MOS 12–Swift to Come On-line

MOS 12–Swift to Come On-line

By Meredith Lawrie

Chandler, AZ–Motorola Semiconductor Products Sector`s (Chandler, AZ) largest and most-advanced fab recently came on-line with the completion of a 40,000 ft.2 cleanroom for its MOS 12 technology products. In an effort to speed construction and save in production and ultimately manufacturing costs, the new facility will be located in the shell of a pre-existing building, and is employing ultra-clean mini-environments and training techniques. Ultimately, the total cleanroom area in the fab will be in excess of 80,000 ft.2, utilizing state-of-the-art Class 1 mini-environments in Class 100 work areas.

The facility has also begun manufacture of 0.65- to 0.5-micron technology microcontrollers for use in a variety of electronics products such as camcorders and automotive engine control units. According to Motorola, this production is two to three weeks ahead of schedule.

Construction of the project originally began in 1989 by another Motorola group, but was halted in 1990 due to a lack of market demand for microchips at the beginning of the recession.

“There`s currently an electronics explosion taking place,” says Brett Richmond, Motorola`s vice president and director of operation for the MOS 12 facility. “Our customers are crying for more and more microcontrollers and digital signal processors, which has allowed us to really accelerate production.”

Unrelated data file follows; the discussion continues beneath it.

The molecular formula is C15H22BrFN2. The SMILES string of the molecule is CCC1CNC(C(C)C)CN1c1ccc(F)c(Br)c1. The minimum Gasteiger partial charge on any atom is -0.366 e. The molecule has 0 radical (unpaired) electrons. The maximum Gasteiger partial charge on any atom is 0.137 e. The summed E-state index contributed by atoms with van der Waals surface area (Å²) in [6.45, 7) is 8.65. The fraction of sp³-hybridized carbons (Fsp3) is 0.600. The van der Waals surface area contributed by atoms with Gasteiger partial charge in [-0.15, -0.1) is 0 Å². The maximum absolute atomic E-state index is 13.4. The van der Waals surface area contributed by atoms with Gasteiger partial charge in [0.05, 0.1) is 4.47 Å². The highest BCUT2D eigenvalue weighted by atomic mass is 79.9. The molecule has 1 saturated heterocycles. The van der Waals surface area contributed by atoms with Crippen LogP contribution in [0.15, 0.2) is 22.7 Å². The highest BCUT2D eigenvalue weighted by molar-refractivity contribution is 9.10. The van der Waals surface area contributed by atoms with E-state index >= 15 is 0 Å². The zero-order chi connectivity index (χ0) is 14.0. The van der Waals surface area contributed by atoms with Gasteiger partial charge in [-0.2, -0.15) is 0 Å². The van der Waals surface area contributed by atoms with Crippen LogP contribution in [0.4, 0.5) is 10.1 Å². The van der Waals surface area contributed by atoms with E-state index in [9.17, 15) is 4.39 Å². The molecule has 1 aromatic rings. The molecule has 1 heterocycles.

The MOS 12 building is roughly 460,000 ft.2 and Motorola reportedly saved about $90 million in construction costs because the shell of the building already existed. It also allowed the company to bring the facility to capacity much quicker.

During construction, the company is adhering to a clean build protocol. Richmond believes there are financial benefits to following such a protocol because contamination is kept to a minimum at all times. All contractors and tool suppliers were required to receive certified cleanroom training before they were allowed into the facility.

In another attempt to save manufacturing costs, the company decided to use mini-environments. Richmond believes that using the Class 1 mini-environments in Class 100 work areas was the most cost-effective path for Motorola to take, observing that the ballroom type Class 1 cleanrooms take up too much space to adhere to the strict specifications. “If a process requires more space, you`ll have to keep that space clean, and you`ll need more and more equipment to do that,” says Richmond.

Richmond sees Motorola`s use of mini-environments ultimately paving the way for other cleanroom users. “Mini-environments really are the future of contamination control technology, providing a low-cost solution with quicker returns on investments. What we do often sets standards,” he says.

The first two phases of MOS 12 are currently in execution mode in the part of the factory referred to as North Fab, and are expected to be completed in June, 1995. Phases III and IV of the project in South Fab will include another 40,000 ft.2 of cleanroom space and is estimated to be complete in 1998. n


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